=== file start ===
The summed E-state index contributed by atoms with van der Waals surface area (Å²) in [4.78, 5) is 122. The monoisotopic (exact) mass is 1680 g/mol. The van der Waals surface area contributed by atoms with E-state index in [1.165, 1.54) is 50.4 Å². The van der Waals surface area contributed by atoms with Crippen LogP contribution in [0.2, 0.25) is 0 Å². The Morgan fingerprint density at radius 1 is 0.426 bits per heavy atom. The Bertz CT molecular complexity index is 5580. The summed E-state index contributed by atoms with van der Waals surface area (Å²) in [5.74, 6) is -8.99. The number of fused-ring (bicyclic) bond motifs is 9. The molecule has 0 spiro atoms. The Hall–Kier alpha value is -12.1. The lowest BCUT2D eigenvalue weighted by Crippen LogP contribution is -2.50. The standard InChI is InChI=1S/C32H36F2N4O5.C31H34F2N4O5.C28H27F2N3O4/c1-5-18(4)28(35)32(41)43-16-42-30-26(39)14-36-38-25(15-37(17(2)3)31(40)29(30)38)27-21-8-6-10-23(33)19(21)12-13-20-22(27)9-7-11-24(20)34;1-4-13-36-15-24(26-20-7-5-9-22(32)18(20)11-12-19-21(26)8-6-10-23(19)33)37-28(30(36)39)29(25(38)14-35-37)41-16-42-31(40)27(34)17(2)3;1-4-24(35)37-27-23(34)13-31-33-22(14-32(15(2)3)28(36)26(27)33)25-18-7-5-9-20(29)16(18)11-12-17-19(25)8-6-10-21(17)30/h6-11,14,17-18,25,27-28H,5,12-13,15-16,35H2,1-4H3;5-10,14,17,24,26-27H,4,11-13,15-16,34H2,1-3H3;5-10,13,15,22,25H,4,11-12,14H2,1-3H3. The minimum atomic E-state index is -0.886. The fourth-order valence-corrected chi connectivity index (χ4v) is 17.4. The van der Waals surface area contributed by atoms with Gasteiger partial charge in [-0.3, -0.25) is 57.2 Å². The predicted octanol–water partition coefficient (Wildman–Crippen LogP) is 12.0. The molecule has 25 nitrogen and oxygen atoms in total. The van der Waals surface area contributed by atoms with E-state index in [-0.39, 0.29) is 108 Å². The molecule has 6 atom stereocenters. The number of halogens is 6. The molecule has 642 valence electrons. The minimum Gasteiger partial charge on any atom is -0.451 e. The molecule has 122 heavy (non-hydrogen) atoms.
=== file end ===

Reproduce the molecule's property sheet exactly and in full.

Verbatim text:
The summed E-state index contributed by atoms with van der Waals surface area (Å²) in [4.78, 5) is 122. The monoisotopic (exact) mass is 1680 g/mol. The van der Waals surface area contributed by atoms with E-state index in [1.165, 1.54) is 50.4 Å². The van der Waals surface area contributed by atoms with Crippen LogP contribution in [0.2, 0.25) is 0 Å². The Morgan fingerprint density at radius 1 is 0.426 bits per heavy atom. The Bertz CT molecular complexity index is 5580. The summed E-state index contributed by atoms with van der Waals surface area (Å²) in [5.74, 6) is -8.99. The number of fused-ring (bicyclic) bond motifs is 9. The molecule has 0 spiro atoms. The Hall–Kier alpha value is -12.1. The lowest BCUT2D eigenvalue weighted by Crippen LogP contribution is -2.50. The standard InChI is InChI=1S/C32H36F2N4O5.C31H34F2N4O5.C28H27F2N3O4/c1-5-18(4)28(35)32(41)43-16-42-30-26(39)14-36-38-25(15-37(17(2)3)31(40)29(30)38)27-21-8-6-10-23(33)19(21)12-13-20-22(27)9-7-11-24(20)34;1-4-13-36-15-24(26-20-7-5-9-22(32)18(20)11-12-19-21(26)8-6-10-23(19)33)37-28(30(36)39)29(25(38)14-35-37)41-16-42-31(40)27(34)17(2)3;1-4-24(35)37-27-23(34)13-31-33-22(14-32(15(2)3)28(36)26(27)33)25-18-7-5-9-20(29)16(18)11-12-17-19(25)8-6-10-21(17)30/h6-11,14,17-18,25,27-28H,5,12-13,15-16,35H2,1-4H3;5-10,14,17,24,26-27H,4,11-13,15-16,34H2,1-3H3;5-10,13,15,22,25H,4,11-12,14H2,1-3H3. The minimum atomic E-state index is -0.886. The fourth-order valence-corrected chi connectivity index (χ4v) is 17.4. The van der Waals surface area contributed by atoms with Gasteiger partial charge in [-0.3, -0.25) is 57.2 Å². The predicted octanol–water partition coefficient (Wildman–Crippen LogP) is 12.0. The molecule has 25 nitrogen and oxygen atoms in total. The van der Waals surface area contributed by atoms with E-state index in [-0.39, 0.29) is 108 Å². The molecule has 6 atom stereocenters. The number of halogens is 6. The molecule has 642 valence electrons. The minimum Gasteiger partial charge on any atom is -0.451 e. The molecule has 122 heavy (non-hydrogen) atoms.